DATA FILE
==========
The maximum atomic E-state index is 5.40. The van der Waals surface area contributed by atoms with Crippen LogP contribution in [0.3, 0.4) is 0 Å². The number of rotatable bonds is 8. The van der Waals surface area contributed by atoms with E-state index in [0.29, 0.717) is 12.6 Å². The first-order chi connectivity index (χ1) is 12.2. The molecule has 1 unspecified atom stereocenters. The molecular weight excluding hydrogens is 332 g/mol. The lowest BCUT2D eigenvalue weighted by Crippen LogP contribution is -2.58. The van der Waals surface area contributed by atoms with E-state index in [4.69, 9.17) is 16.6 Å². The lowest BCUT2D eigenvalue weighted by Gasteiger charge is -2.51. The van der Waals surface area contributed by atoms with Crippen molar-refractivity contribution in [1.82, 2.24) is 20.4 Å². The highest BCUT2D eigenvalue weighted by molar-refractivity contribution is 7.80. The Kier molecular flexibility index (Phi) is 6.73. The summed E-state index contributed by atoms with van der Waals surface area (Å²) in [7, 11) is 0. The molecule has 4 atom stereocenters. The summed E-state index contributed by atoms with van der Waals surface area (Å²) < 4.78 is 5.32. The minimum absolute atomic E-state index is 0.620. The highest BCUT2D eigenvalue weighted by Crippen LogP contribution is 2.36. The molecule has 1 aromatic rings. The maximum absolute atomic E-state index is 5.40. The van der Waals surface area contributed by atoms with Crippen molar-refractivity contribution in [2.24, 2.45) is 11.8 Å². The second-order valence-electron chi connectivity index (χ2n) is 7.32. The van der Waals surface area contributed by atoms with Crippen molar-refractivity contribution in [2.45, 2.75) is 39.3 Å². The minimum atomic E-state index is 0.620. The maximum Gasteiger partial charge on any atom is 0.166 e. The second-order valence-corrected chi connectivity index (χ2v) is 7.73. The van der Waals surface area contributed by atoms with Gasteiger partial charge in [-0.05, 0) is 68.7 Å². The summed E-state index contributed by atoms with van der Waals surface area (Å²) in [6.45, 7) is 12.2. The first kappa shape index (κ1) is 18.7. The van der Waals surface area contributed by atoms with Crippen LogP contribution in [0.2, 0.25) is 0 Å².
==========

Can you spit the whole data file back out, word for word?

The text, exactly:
The maximum atomic E-state index is 5.40. The van der Waals surface area contributed by atoms with Crippen LogP contribution in [0.3, 0.4) is 0 Å². The number of rotatable bonds is 8. The van der Waals surface area contributed by atoms with E-state index in [0.29, 0.717) is 12.6 Å². The first-order chi connectivity index (χ1) is 12.2. The molecule has 1 unspecified atom stereocenters. The molecular weight excluding hydrogens is 332 g/mol. The lowest BCUT2D eigenvalue weighted by Crippen LogP contribution is -2.58. The van der Waals surface area contributed by atoms with E-state index in [4.69, 9.17) is 16.6 Å². The lowest BCUT2D eigenvalue weighted by Gasteiger charge is -2.51. The van der Waals surface area contributed by atoms with Crippen molar-refractivity contribution in [1.82, 2.24) is 20.4 Å². The highest BCUT2D eigenvalue weighted by molar-refractivity contribution is 7.80. The Kier molecular flexibility index (Phi) is 6.73. The summed E-state index contributed by atoms with van der Waals surface area (Å²) in [7, 11) is 0. The molecule has 4 atom stereocenters. The summed E-state index contributed by atoms with van der Waals surface area (Å²) < 4.78 is 5.32. The minimum absolute atomic E-state index is 0.620. The highest BCUT2D eigenvalue weighted by Crippen LogP contribution is 2.36. The molecule has 1 aromatic rings. The maximum absolute atomic E-state index is 5.40. The van der Waals surface area contributed by atoms with Crippen molar-refractivity contribution in [2.24, 2.45) is 11.8 Å². The second-order valence-electron chi connectivity index (χ2n) is 7.32. The van der Waals surface area contributed by atoms with Crippen molar-refractivity contribution in [2.45, 2.75) is 39.3 Å². The minimum atomic E-state index is 0.620. The maximum Gasteiger partial charge on any atom is 0.166 e. The second-order valence-corrected chi connectivity index (χ2v) is 7.73. The van der Waals surface area contributed by atoms with Gasteiger partial charge in [-0.05, 0) is 68.7 Å². The summed E-state index contributed by atoms with van der Waals surface area (Å²) in [6.45, 7) is 12.2. The first kappa shape index (κ1) is 18.7. The van der Waals surface area contributed by atoms with Crippen LogP contribution in [0.2, 0.25) is 0 Å².